Spencer Gore

SPENCER GORE (GREAT BRITAIN)

Born: 10/3/1850 Died: 19/4/1906

Wimbledon 1877

Spencer Gore is immortalised in history as the first winner of a Grand Slam title. Gore, an old Harrovian, was born and bred in Wimbledon and was a good all round sportsman. He played the game of rackets, real tennis and played cricket to a good standard as well. Tennis was always inferior to cricket in Gore's mind. He is famous for saying "That anyone who has really played well at cricket, tennis, or even rackets, will ever seriously give his attention to lawn tennis, beyond showing himself to be a promising player, is extremely doubtful; for in all probability the monotony of the game would choke him off before he had time to excel in it." In the inaugural Wimbledon championships in 1877 Gore came through a field of 22 entrants and some time after half past four on Thursday 19th July 1877 he beat William Marshall in the final to become the first ever Wimbledon champion. The following year Gore stood out until the Challenge Round, where he met Frank Hadow. Hadow used the lob successfully, beating Gore at the net and Gore surrendered his title in straight sets. That was the last time Gore played tournament tennis. He died in 1906 at the age of 56.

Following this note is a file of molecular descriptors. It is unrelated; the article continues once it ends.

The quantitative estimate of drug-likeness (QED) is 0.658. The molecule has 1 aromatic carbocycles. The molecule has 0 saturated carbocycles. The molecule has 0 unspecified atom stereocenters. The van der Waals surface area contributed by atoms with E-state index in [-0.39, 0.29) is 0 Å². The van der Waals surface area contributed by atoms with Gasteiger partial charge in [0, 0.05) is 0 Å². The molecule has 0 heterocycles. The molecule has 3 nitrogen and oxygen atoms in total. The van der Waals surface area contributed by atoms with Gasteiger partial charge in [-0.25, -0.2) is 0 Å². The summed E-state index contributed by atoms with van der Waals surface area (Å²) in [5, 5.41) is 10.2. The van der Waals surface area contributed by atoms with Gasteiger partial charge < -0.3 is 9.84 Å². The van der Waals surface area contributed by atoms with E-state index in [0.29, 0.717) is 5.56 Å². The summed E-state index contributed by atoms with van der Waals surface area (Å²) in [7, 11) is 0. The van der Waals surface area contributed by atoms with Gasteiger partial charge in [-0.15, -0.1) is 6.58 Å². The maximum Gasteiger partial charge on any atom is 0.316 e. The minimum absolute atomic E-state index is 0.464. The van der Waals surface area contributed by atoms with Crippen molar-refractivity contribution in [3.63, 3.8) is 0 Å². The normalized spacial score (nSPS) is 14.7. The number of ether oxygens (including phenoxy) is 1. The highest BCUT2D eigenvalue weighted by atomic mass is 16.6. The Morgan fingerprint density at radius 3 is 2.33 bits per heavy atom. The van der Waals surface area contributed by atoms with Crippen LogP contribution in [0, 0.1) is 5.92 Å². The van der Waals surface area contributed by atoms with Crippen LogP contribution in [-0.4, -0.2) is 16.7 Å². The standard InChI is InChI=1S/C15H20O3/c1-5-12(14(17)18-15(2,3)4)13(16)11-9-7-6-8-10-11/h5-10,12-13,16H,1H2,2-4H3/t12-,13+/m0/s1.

GRAND SLAM TENNIS ARCHIVE

HEAD TO HEAD Win-Loss: F.Hadow 0-1

GRAND SLAM RECORD
1877 Wimbledon 8 1878 Wimbledon 7.5


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